You’ve seen that little microphone bar in your Google search, but have you actually used it?
Even if you don’t think you have – have you asked Siri for the weather? your Alexa to find you a song on Spotify? or Google Maps for new directions whilst in the move? If so, you have used Voice Search.
As often is the case with emerging technology, the younger age groups are currently the fastest adopters. However, all age groups, including our new Digital seniors, are also using Voice Search more. My Dad was recently surprised and delighted when he shouted in frustration at the TV, and the TV immediately found the channel he’d been looking for on the remote control for the previous 10 minutes.
Why does Voice Search matter?
According to PWC research, a whopping 71% of people surveyed said they would rather use a voice assistant to search for something, as opposed to typing into a search bar. With 68% of all website visits coming from mobile devices (2020 data) this is hardly surprising – talking to your phone is certainly easier than typing into a teeny tiny keyboard. But can you trust the results?
Voice search is driven by AI, so no it isn’t perfect – but only for the same reasons that written search doesn’t always know quite what you mean. It is, however, getting better and better. When you hear that 65% of 25-49 year olds surveyed (PWC) are conversing with their voice control devices every day, and that voice driven commerce is expected to hit £40bn in 2022 (Siteefy), you can see the traction it’s getting.
Algolia’s research sums up the progress of Voice Search well : People are generally getting more comfortable with using their voices as a way to search. This leads to a virtuous circle, because as they use voice search more, more data is collected, which in turn improves machine-learning and AI predictions, thereby generating higher-quality responses to voice search queries, which makes voice search more attractive to users. Voice search functionality will continue to improve based on how customers and companies embrace it.
What do people use Voice Search for?
Most voice searches are made whilst Watching TV, Cooking, Driving or Walking.
Whilst purchases made via voice are growing, they are very much based in familiar commodity products which people are happy to buy without seeing :
The other major use for Voice Search is for Local and Hyper Local queries. Google reports that 46% of all Google searches are seeking local information – this could be asking for directions to your shop or office, or to ask a “near me” question.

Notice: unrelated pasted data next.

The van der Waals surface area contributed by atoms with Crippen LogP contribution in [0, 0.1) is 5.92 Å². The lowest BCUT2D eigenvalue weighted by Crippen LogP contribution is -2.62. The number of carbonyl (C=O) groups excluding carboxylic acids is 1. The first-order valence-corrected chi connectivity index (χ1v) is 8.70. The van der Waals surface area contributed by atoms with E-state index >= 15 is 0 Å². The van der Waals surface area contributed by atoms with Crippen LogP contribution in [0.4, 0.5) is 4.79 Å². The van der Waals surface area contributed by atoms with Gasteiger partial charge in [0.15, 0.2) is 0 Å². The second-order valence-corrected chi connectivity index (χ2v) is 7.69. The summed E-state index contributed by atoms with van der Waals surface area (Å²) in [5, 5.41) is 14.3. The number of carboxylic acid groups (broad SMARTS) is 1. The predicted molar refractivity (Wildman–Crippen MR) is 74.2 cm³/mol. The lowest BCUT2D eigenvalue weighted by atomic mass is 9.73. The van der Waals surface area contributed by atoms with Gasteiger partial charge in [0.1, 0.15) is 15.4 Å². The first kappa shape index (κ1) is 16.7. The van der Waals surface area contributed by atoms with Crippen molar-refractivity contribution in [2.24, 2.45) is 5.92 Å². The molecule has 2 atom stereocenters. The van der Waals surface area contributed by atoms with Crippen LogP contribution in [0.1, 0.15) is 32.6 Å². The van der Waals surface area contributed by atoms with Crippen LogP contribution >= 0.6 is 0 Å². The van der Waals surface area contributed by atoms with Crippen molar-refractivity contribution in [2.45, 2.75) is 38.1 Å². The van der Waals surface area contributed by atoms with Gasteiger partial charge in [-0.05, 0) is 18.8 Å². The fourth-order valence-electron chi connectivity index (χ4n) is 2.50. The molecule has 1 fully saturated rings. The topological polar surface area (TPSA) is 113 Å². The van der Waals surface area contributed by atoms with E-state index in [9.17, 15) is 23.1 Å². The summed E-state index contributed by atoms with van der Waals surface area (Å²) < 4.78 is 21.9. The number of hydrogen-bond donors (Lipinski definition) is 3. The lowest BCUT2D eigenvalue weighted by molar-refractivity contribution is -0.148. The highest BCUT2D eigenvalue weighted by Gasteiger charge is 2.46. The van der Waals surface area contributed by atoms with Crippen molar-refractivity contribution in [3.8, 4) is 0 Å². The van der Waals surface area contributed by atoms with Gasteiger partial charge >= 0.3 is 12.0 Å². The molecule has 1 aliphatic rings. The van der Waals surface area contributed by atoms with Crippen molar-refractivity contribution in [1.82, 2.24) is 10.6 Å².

What do consumers like and dislike about Voice Search?
Here’s a good summary from Couponfollow :
Basically, consumers find voice shopping convenient and less fiddly when they know what they want. When they aren’t sure what they want, or sites are poorly optimised, browsing is tricky and consumers see inaccuracies in their results. It’s no big surprise that the top categories are therefore Groceries, Toiletries and Beauty and Home Essentials.
As consumers get more familiar with the technology, and learn how to ask more precise questions, voice results will get better. There will always be certain products that we just want to see before we buy though!
Voice Search and Privacy
For people who don’t use Voice Search, privacy is a particularly big barrier that this technology needs to continue to break down. People do still fear that the device is “listening in” on them.
Even for people who do use Voice Search, uber-personalisation is also seen as a bit “creepy” :
“If I want to try out a new coffee brand and an ad for it shows up on [my social media account], fair enough. I was looking for it on the internet anyway. But if the voice assistant listens to everyday conversations I have with people in my life and then uses what’s said to recommend things, that’s just weird to me and I think it oversteps the boundaries of technology.” PWC respondent – Female, 31
Consumers want to be able to control ads too. Being able to skip ads, being asked if they want to hear the ad, and making sure that ads don’t interrupt “events” (eg listening to music) are seen as the top 3 issues to address.
How to optimize your site for Voice Search
Whichever way you look at it, voice search is growing… and fast.
Here are our tips for making your site works effectively with Voice Search :
- Use natural conversational language that considers user intent.
- Ask specific questions with direct answers to get shown in rich snippets. Rich snippets achieve higher click throughs.
- Keep your Google My Business listing up to date – remember voice search is often used to conduct local searches.
- Check your operating information is up to date on your website and on any listings. Google gains confidence when they match everywhere.
- Check you are meeting SEO good practises these play a big role in the appearance in voice search results too.
Voice search is becoming a major way for people to look for products, places and services online. Make sure that your content is Voice Search ready as part of your SEO plan.
Want to know more? Please just contact us for a chat about how Voice Search can help your business.